Personal Narrrative

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This Powerpoint™ illustrates the analytic method used by individuals to engage in self-study on past learning experiences that enhance the understanding of their personal and professional knowledge, as well as, their actions and thoughts, with other individuals, in multiple contexts. These individuals conducted narrative research into their personal life experiences (out of school), their science and mathematics learning experiences in the past, in present field experiences, and anticipated science and mathematics career experiences.

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Personal Narrrative

  1. 1. NARRATIVE INQUIRY: PERSONAL STORY OF SCHOOL EXPERIENCES Jo Anne Ollerenshaw, Ph.D. Department of Interdisciplinary Learning and Teaching-COEHD; University of Texas at San Antonio; 6900 N. Loop 1604 West; San Antonio, Texas 78249; (210) 458-5847; [email_address] A poster-paper presented at MNSA 32nd Annual NMSA Conference Philadelphia, PA November 3, 2005
  2. 2. Abstract <ul><li>This poster illustrates the analytic method used by pre-service teachers to engage in self-study on past learning experiences that enhance the understanding of their personal and professional knowledge, as well as, their actions and thoughts, with other individuals, in multiple contexts. These pre-service teachers conducted narrative research into their personal life experiences (out of school), their science and mathematics learning experiences in the past, in present field experiences, and anticipated science and mathematics middle level teaching experiences (in school). </li></ul><ul><li>“ We do not engage in self-study research solely for the purpose of theorizing. We have pedagogical imperatives, responsibilities to our current student teachers, as well as their students.” (LaBoskey, 2004, pp 819). </li></ul>
  3. 3. Theoretical Background <ul><li>People tell stories about their life experiences. People think about and understand their individual thinking and actions when they tell their stories of experiences (Bruner, 1986, 1990; Polkinghorne, 1988; Ricoeur, 1991). </li></ul><ul><li>Collecting stories has emerged as a popular form of interpretive of qualitative research (Gudmundsdottir, 1997). </li></ul><ul><li>Self-study narrative inquiry has emerged as a valid form or educational research thanks to the work of Connelly and Clandinin (2000). </li></ul><ul><li>The new International Handbook of Self-Study and Teacher Education Practices (2004) provides further evidence for the legitimacy of this methodology in educational research, worldwide. </li></ul>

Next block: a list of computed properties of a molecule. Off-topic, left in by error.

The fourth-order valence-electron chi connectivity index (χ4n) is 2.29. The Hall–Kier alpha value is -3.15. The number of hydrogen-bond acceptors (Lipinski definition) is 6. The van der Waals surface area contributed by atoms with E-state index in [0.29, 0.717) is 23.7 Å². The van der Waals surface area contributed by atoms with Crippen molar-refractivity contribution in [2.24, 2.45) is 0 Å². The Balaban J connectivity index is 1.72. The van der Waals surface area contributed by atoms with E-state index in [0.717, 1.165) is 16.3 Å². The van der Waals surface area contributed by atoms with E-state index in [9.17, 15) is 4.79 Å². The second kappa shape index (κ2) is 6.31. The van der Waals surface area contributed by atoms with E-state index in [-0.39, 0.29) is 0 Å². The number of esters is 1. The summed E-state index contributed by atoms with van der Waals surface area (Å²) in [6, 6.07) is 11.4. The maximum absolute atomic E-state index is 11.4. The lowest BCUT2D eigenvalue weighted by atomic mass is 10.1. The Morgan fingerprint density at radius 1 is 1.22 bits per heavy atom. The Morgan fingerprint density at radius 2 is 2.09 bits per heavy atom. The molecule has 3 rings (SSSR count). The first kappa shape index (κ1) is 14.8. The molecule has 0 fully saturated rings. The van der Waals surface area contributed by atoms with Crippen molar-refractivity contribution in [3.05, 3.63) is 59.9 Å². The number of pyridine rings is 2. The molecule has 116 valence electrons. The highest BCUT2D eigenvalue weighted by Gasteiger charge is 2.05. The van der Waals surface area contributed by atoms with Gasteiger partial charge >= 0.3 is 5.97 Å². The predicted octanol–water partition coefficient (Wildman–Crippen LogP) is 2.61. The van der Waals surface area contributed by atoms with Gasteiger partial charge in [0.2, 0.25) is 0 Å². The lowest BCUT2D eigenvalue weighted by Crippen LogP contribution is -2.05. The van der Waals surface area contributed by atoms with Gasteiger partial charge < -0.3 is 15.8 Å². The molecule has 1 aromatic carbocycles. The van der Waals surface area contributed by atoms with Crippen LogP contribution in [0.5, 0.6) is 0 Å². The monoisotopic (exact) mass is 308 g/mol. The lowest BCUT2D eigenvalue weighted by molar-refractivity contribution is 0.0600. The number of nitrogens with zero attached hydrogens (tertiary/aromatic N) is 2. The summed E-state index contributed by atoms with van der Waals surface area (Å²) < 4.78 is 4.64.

4. 4. Analytic Process <ul><li>Narrative Inquiry - “ Self Study ” </li></ul><ul><li>Three Dimensional Space guides Data Collection </li></ul><ul><li>(Clandinin & Connelly, 2000) </li></ul><ul><li>Problem-Solution guides ReStorying Analysis </li></ul><ul><li>(Ollerenshaw & Creswell, 2002) </li></ul>
  5. 5. Data Collection (3D Space, Clandinin & Connelly, 2000) <ul><li>I. Interaction </li></ul><ul><ul><ul><li>a. Personal - look inward to internal conditions, feelings hopes, aesthetic reactions, moral dispositions. </li></ul></ul></ul><ul><ul><ul><li>b. Social - look outward to existential conditions in the environment with other people and their intentions. </li></ul></ul></ul><ul><li>II. Continuity </li></ul><ul><ul><ul><li>a. Past - look backward to remembered stories. </li></ul></ul></ul><ul><ul><ul><li>b. Present - look at current stories. </li></ul></ul></ul><ul><ul><ul><li>c. Future - looks forward to implied and possible stories. </li></ul></ul></ul><ul><li>III. Situation </li></ul><ul><ul><ul><li>a. Place - look at context, time and place situated in a physical landscape with others’ intentions. </li></ul></ul></ul>